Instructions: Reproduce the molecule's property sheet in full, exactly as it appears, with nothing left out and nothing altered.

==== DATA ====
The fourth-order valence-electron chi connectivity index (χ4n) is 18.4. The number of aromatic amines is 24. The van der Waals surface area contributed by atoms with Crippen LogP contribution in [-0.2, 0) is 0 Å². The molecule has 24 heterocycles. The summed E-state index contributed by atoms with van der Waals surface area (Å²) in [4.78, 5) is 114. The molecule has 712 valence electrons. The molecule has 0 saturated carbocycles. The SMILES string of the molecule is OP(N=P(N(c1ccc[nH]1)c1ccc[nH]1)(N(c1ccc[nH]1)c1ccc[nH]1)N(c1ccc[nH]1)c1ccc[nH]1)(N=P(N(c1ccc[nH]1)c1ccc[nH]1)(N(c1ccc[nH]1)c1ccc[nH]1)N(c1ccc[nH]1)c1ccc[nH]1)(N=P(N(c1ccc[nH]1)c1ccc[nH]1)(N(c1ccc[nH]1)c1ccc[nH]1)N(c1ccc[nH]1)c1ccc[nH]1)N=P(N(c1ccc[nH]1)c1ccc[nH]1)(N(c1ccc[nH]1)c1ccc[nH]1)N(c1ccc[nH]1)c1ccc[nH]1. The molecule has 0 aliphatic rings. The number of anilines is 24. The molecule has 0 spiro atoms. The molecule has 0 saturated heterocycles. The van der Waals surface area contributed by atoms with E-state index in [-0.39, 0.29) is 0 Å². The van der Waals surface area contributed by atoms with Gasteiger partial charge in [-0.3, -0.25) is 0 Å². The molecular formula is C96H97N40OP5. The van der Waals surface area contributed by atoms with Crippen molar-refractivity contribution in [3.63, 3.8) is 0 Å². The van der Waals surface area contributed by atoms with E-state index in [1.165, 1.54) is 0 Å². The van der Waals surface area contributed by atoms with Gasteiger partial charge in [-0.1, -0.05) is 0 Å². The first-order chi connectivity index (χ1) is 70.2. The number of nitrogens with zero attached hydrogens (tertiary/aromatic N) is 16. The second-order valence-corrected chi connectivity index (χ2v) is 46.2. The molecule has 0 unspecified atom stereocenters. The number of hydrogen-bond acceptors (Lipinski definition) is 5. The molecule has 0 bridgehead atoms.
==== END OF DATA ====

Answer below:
The fourth-order valence-electron chi connectivity index (χ4n) is 18.4. The number of aromatic amines is 24. The van der Waals surface area contributed by atoms with Crippen LogP contribution in [-0.2, 0) is 0 Å². The molecule has 24 heterocycles. The summed E-state index contributed by atoms with van der Waals surface area (Å²) in [4.78, 5) is 114. The molecule has 712 valence electrons. The molecule has 0 saturated carbocycles. The SMILES string of the molecule is OP(N=P(N(c1ccc[nH]1)c1ccc[nH]1)(N(c1ccc[nH]1)c1ccc[nH]1)N(c1ccc[nH]1)c1ccc[nH]1)(N=P(N(c1ccc[nH]1)c1ccc[nH]1)(N(c1ccc[nH]1)c1ccc[nH]1)N(c1ccc[nH]1)c1ccc[nH]1)(N=P(N(c1ccc[nH]1)c1ccc[nH]1)(N(c1ccc[nH]1)c1ccc[nH]1)N(c1ccc[nH]1)c1ccc[nH]1)N=P(N(c1ccc[nH]1)c1ccc[nH]1)(N(c1ccc[nH]1)c1ccc[nH]1)N(c1ccc[nH]1)c1ccc[nH]1. The molecule has 0 aliphatic rings. The number of anilines is 24. The molecule has 0 spiro atoms. The molecule has 0 saturated heterocycles. The van der Waals surface area contributed by atoms with E-state index in [-0.39, 0.29) is 0 Å². The van der Waals surface area contributed by atoms with Gasteiger partial charge in [-0.3, -0.25) is 0 Å². The molecular formula is C96H97N40OP5. The van der Waals surface area contributed by atoms with Crippen molar-refractivity contribution in [3.63, 3.8) is 0 Å². The van der Waals surface area contributed by atoms with E-state index in [1.165, 1.54) is 0 Å². The van der Waals surface area contributed by atoms with Gasteiger partial charge in [-0.1, -0.05) is 0 Å². The first-order chi connectivity index (χ1) is 70.2. The number of nitrogens with zero attached hydrogens (tertiary/aromatic N) is 16. The second-order valence-corrected chi connectivity index (χ2v) is 46.2. The molecule has 0 unspecified atom stereocenters. The number of hydrogen-bond acceptors (Lipinski definition) is 5. The molecule has 0 bridgehead atoms.